Female athletes have been unjustly maligned as less than compared to male athletes. Unparalleled champions such as Serena and Venus Williams, Candace Parker, Jackie Joyner-Kersee, and many others will never be seen, valued, or remembered for their true magnificence due to gendered sports discrimination and collective misogynistic beliefs.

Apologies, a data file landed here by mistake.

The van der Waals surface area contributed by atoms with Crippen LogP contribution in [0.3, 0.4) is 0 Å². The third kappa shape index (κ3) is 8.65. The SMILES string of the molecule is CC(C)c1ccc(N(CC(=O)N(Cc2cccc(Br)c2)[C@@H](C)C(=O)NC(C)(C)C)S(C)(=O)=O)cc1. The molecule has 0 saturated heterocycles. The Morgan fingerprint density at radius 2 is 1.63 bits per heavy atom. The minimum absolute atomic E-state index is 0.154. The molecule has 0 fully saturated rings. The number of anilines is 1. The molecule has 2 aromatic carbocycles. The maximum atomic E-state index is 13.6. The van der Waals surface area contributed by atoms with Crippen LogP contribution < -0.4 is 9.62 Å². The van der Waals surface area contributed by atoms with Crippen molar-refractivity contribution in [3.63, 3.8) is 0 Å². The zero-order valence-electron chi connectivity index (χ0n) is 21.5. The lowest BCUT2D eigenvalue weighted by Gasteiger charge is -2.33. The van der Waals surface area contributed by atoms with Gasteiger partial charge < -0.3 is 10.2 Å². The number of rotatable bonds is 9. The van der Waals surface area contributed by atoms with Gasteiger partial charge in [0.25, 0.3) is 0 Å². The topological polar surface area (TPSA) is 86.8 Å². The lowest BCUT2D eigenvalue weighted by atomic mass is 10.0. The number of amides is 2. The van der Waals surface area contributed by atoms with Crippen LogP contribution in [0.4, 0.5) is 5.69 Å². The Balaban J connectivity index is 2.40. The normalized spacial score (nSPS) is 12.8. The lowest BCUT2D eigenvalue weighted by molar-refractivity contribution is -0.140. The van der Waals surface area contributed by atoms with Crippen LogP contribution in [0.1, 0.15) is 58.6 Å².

A cynical gamble by the supporters of the proposed anti-trans sports bills is that they can effectively sell such ongoing misogynistic oppression in sports as existing toward the protection of cis women. As such, they frequently quote statistical data underscoring performance disparities between female and male athletes. Lost in their analysis, however, is the influence of the gross imbalances of resources and prestige allocated toward boy’s and men’s teams and leagues compared to their female counterparts, coupled with the influence of widespread cultural expectation that boys enter into sports and girls do not. Ignoring such factors, the proponents of the anti-trans sports bans simply conclude that females are inherently inferior in athletics to males, and that a full blanket ban on trans girls and women – whom they wrongly equate as being biologically identical to cis boys and men – is now needed urgently, despite long-running positive relations between cis and trans female athletes statewide.